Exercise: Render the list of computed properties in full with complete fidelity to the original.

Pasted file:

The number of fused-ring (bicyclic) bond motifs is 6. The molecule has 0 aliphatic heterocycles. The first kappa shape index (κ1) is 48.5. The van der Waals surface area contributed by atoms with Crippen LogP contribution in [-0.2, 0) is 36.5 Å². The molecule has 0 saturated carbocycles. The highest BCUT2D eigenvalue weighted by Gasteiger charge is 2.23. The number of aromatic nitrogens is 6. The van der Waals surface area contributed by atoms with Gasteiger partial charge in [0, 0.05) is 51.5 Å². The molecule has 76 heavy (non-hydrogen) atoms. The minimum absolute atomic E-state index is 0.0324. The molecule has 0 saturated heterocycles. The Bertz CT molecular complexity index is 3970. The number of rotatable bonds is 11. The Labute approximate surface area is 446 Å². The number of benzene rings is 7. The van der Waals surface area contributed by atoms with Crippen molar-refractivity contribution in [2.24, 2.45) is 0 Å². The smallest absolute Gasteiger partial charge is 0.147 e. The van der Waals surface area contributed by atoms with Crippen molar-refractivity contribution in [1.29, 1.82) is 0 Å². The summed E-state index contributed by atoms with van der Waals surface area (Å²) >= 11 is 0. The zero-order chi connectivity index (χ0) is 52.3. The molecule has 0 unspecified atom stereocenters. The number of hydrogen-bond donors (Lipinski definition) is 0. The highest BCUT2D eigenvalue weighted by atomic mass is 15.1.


The number of fused-ring (bicyclic) bond motifs is 6. The molecule has 0 aliphatic heterocycles. The first kappa shape index (κ1) is 48.5. The van der Waals surface area contributed by atoms with Crippen LogP contribution in [-0.2, 0) is 36.5 Å². The molecule has 0 saturated carbocycles. The highest BCUT2D eigenvalue weighted by Gasteiger charge is 2.23. The number of aromatic nitrogens is 6. The van der Waals surface area contributed by atoms with Gasteiger partial charge in [0, 0.05) is 51.5 Å². The molecule has 76 heavy (non-hydrogen) atoms. The minimum absolute atomic E-state index is 0.0324. The molecule has 0 saturated heterocycles. The Bertz CT molecular complexity index is 3970. The number of rotatable bonds is 11. The Labute approximate surface area is 446 Å². The number of benzene rings is 7. The van der Waals surface area contributed by atoms with Crippen molar-refractivity contribution in [2.24, 2.45) is 0 Å². The smallest absolute Gasteiger partial charge is 0.147 e. The van der Waals surface area contributed by atoms with Crippen molar-refractivity contribution in [1.29, 1.82) is 0 Å². The summed E-state index contributed by atoms with van der Waals surface area (Å²) >= 11 is 0. The zero-order chi connectivity index (χ0) is 52.3. The molecule has 0 unspecified atom stereocenters. The number of hydrogen-bond donors (Lipinski definition) is 0. The highest BCUT2D eigenvalue weighted by atomic mass is 15.1.